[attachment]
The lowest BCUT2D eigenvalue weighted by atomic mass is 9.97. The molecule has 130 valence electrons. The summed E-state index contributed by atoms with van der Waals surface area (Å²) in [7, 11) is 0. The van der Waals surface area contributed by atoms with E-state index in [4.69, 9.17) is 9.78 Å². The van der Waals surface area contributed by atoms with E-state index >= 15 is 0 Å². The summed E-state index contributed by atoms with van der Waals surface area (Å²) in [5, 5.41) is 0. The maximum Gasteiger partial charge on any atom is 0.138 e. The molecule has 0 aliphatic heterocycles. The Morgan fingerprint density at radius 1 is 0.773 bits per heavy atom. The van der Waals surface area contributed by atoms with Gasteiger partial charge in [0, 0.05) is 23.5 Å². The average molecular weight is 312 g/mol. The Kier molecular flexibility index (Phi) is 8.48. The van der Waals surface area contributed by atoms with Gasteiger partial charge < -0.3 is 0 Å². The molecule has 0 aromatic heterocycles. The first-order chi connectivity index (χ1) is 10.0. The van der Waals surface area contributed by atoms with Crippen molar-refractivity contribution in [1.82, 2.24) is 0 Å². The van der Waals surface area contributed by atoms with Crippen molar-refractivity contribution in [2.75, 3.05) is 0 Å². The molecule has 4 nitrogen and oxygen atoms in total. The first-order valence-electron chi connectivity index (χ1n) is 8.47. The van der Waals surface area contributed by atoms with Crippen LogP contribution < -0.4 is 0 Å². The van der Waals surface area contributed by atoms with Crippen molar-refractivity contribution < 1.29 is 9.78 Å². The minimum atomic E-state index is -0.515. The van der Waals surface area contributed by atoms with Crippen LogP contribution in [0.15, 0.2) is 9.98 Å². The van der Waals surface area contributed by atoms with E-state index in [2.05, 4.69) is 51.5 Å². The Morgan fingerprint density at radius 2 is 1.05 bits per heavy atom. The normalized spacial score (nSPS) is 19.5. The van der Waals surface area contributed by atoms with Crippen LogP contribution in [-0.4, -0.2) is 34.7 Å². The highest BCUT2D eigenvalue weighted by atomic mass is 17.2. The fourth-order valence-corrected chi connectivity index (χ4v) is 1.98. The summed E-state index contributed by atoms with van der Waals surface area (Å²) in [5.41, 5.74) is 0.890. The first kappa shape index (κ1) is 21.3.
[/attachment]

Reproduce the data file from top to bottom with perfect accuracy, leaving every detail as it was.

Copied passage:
The lowest BCUT2D eigenvalue weighted by atomic mass is 9.97. The molecule has 130 valence electrons. The summed E-state index contributed by atoms with van der Waals surface area (Å²) in [7, 11) is 0. The van der Waals surface area contributed by atoms with E-state index in [4.69, 9.17) is 9.78 Å². The van der Waals surface area contributed by atoms with E-state index >= 15 is 0 Å². The summed E-state index contributed by atoms with van der Waals surface area (Å²) in [5, 5.41) is 0. The maximum Gasteiger partial charge on any atom is 0.138 e. The molecule has 0 aliphatic heterocycles. The Morgan fingerprint density at radius 1 is 0.773 bits per heavy atom. The van der Waals surface area contributed by atoms with Gasteiger partial charge in [0, 0.05) is 23.5 Å². The average molecular weight is 312 g/mol. The Kier molecular flexibility index (Phi) is 8.48. The van der Waals surface area contributed by atoms with Gasteiger partial charge < -0.3 is 0 Å². The molecule has 0 aromatic heterocycles. The first-order chi connectivity index (χ1) is 10.0. The van der Waals surface area contributed by atoms with Crippen molar-refractivity contribution in [1.82, 2.24) is 0 Å². The van der Waals surface area contributed by atoms with Crippen molar-refractivity contribution in [2.75, 3.05) is 0 Å². The molecule has 4 nitrogen and oxygen atoms in total. The first-order valence-electron chi connectivity index (χ1n) is 8.47. The van der Waals surface area contributed by atoms with Crippen LogP contribution < -0.4 is 0 Å². The van der Waals surface area contributed by atoms with Crippen molar-refractivity contribution < 1.29 is 9.78 Å². The minimum atomic E-state index is -0.515. The van der Waals surface area contributed by atoms with Crippen LogP contribution in [0.15, 0.2) is 9.98 Å². The van der Waals surface area contributed by atoms with E-state index in [2.05, 4.69) is 51.5 Å². The Morgan fingerprint density at radius 2 is 1.05 bits per heavy atom. The normalized spacial score (nSPS) is 19.5. The van der Waals surface area contributed by atoms with Crippen LogP contribution in [-0.4, -0.2) is 34.7 Å². The highest BCUT2D eigenvalue weighted by atomic mass is 17.2. The fourth-order valence-corrected chi connectivity index (χ4v) is 1.98. The summed E-state index contributed by atoms with van der Waals surface area (Å²) in [5.41, 5.74) is 0.890. The first kappa shape index (κ1) is 21.3.